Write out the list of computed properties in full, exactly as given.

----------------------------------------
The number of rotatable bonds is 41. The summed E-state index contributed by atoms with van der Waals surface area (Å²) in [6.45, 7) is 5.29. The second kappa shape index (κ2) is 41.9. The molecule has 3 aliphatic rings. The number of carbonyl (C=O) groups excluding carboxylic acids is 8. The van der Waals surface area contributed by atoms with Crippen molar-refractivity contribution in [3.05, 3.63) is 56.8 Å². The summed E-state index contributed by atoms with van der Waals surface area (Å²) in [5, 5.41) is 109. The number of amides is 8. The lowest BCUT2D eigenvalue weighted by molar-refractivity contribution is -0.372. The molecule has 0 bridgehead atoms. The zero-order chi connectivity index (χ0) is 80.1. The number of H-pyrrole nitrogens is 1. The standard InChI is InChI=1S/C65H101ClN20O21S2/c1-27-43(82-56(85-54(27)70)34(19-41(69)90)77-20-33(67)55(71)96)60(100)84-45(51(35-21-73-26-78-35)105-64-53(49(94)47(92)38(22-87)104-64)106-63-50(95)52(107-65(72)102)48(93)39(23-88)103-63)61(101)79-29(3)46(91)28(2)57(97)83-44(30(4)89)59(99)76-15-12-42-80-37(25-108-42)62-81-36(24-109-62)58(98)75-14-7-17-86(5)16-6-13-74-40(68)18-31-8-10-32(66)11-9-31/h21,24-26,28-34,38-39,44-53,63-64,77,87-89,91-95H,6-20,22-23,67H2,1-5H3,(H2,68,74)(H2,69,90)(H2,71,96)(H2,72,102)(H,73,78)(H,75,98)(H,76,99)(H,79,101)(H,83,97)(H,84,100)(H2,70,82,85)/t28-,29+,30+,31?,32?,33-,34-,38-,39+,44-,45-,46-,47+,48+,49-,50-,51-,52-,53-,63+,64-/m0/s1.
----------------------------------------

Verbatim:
The number of rotatable bonds is 41. The summed E-state index contributed by atoms with van der Waals surface area (Å²) in [6.45, 7) is 5.29. The second kappa shape index (κ2) is 41.9. The molecule has 3 aliphatic rings. The number of carbonyl (C=O) groups excluding carboxylic acids is 8. The van der Waals surface area contributed by atoms with Crippen molar-refractivity contribution in [3.05, 3.63) is 56.8 Å². The summed E-state index contributed by atoms with van der Waals surface area (Å²) in [5, 5.41) is 109. The number of amides is 8. The lowest BCUT2D eigenvalue weighted by molar-refractivity contribution is -0.372. The molecule has 0 bridgehead atoms. The zero-order chi connectivity index (χ0) is 80.1. The number of H-pyrrole nitrogens is 1. The standard InChI is InChI=1S/C65H101ClN20O21S2/c1-27-43(82-56(85-54(27)70)34(19-41(69)90)77-20-33(67)55(71)96)60(100)84-45(51(35-21-73-26-78-35)105-64-53(49(94)47(92)38(22-87)104-64)106-63-50(95)52(107-65(72)102)48(93)39(23-88)103-63)61(101)79-29(3)46(91)28(2)57(97)83-44(30(4)89)59(99)76-15-12-42-80-37(25-108-42)62-81-36(24-109-62)58(98)75-14-7-17-86(5)16-6-13-74-40(68)18-31-8-10-32(66)11-9-31/h21,24-26,28-34,38-39,44-53,63-64,77,87-89,91-95H,6-20,22-23,67H2,1-5H3,(H2,68,74)(H2,69,90)(H2,71,96)(H2,72,102)(H,73,78)(H,75,98)(H,76,99)(H,79,101)(H,83,97)(H,84,100)(H2,70,82,85)/t28-,29+,30+,31?,32?,33-,34-,38-,39+,44-,45-,46-,47+,48+,49-,50-,51-,52-,53-,63+,64-/m0/s1.